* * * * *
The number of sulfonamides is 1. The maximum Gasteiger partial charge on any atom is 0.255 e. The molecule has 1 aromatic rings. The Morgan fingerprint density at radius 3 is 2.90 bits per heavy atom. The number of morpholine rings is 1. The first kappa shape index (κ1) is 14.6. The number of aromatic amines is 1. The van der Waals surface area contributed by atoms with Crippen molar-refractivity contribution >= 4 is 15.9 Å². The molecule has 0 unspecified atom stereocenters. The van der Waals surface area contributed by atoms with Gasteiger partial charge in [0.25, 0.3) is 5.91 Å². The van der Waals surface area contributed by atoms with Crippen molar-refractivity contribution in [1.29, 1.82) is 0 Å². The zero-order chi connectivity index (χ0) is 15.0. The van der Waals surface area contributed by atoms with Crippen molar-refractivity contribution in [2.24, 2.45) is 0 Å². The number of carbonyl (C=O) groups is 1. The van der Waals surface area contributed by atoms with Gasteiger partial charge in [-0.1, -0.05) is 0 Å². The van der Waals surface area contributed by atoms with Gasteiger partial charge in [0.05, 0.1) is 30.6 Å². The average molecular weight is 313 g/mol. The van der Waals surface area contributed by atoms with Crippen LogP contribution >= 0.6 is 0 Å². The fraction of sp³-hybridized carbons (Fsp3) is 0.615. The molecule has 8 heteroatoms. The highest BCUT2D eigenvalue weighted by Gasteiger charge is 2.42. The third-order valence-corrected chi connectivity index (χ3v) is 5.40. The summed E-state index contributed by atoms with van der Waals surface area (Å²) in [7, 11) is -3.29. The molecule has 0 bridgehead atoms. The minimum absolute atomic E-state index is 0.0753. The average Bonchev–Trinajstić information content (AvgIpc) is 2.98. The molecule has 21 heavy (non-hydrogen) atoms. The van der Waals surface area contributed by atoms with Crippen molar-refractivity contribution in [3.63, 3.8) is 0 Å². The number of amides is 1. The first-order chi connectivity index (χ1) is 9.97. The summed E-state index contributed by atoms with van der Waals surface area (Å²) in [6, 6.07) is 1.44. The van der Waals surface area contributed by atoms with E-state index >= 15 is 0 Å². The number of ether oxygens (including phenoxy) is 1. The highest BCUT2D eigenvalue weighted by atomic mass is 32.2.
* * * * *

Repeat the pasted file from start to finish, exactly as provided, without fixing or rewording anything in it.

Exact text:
The number of sulfonamides is 1. The maximum Gasteiger partial charge on any atom is 0.255 e. The molecule has 1 aromatic rings. The Morgan fingerprint density at radius 3 is 2.90 bits per heavy atom. The number of morpholine rings is 1. The first kappa shape index (κ1) is 14.6. The number of aromatic amines is 1. The van der Waals surface area contributed by atoms with Crippen molar-refractivity contribution >= 4 is 15.9 Å². The molecule has 0 unspecified atom stereocenters. The van der Waals surface area contributed by atoms with Gasteiger partial charge in [0.25, 0.3) is 5.91 Å². The van der Waals surface area contributed by atoms with Crippen molar-refractivity contribution in [1.29, 1.82) is 0 Å². The zero-order chi connectivity index (χ0) is 15.0. The van der Waals surface area contributed by atoms with Crippen molar-refractivity contribution in [2.24, 2.45) is 0 Å². The number of carbonyl (C=O) groups is 1. The van der Waals surface area contributed by atoms with Gasteiger partial charge in [-0.1, -0.05) is 0 Å². The van der Waals surface area contributed by atoms with Gasteiger partial charge in [0.05, 0.1) is 30.6 Å². The average molecular weight is 313 g/mol. The van der Waals surface area contributed by atoms with Crippen LogP contribution >= 0.6 is 0 Å². The fraction of sp³-hybridized carbons (Fsp3) is 0.615. The molecule has 8 heteroatoms. The highest BCUT2D eigenvalue weighted by Gasteiger charge is 2.42. The third-order valence-corrected chi connectivity index (χ3v) is 5.40. The summed E-state index contributed by atoms with van der Waals surface area (Å²) in [7, 11) is -3.29. The molecule has 0 bridgehead atoms. The minimum absolute atomic E-state index is 0.0753. The average Bonchev–Trinajstić information content (AvgIpc) is 2.98. The molecule has 21 heavy (non-hydrogen) atoms. The van der Waals surface area contributed by atoms with Crippen molar-refractivity contribution in [3.63, 3.8) is 0 Å². The number of amides is 1. The first-order chi connectivity index (χ1) is 9.97. The summed E-state index contributed by atoms with van der Waals surface area (Å²) in [6, 6.07) is 1.44. The van der Waals surface area contributed by atoms with E-state index >= 15 is 0 Å². The number of ether oxygens (including phenoxy) is 1. The highest BCUT2D eigenvalue weighted by atomic mass is 32.2.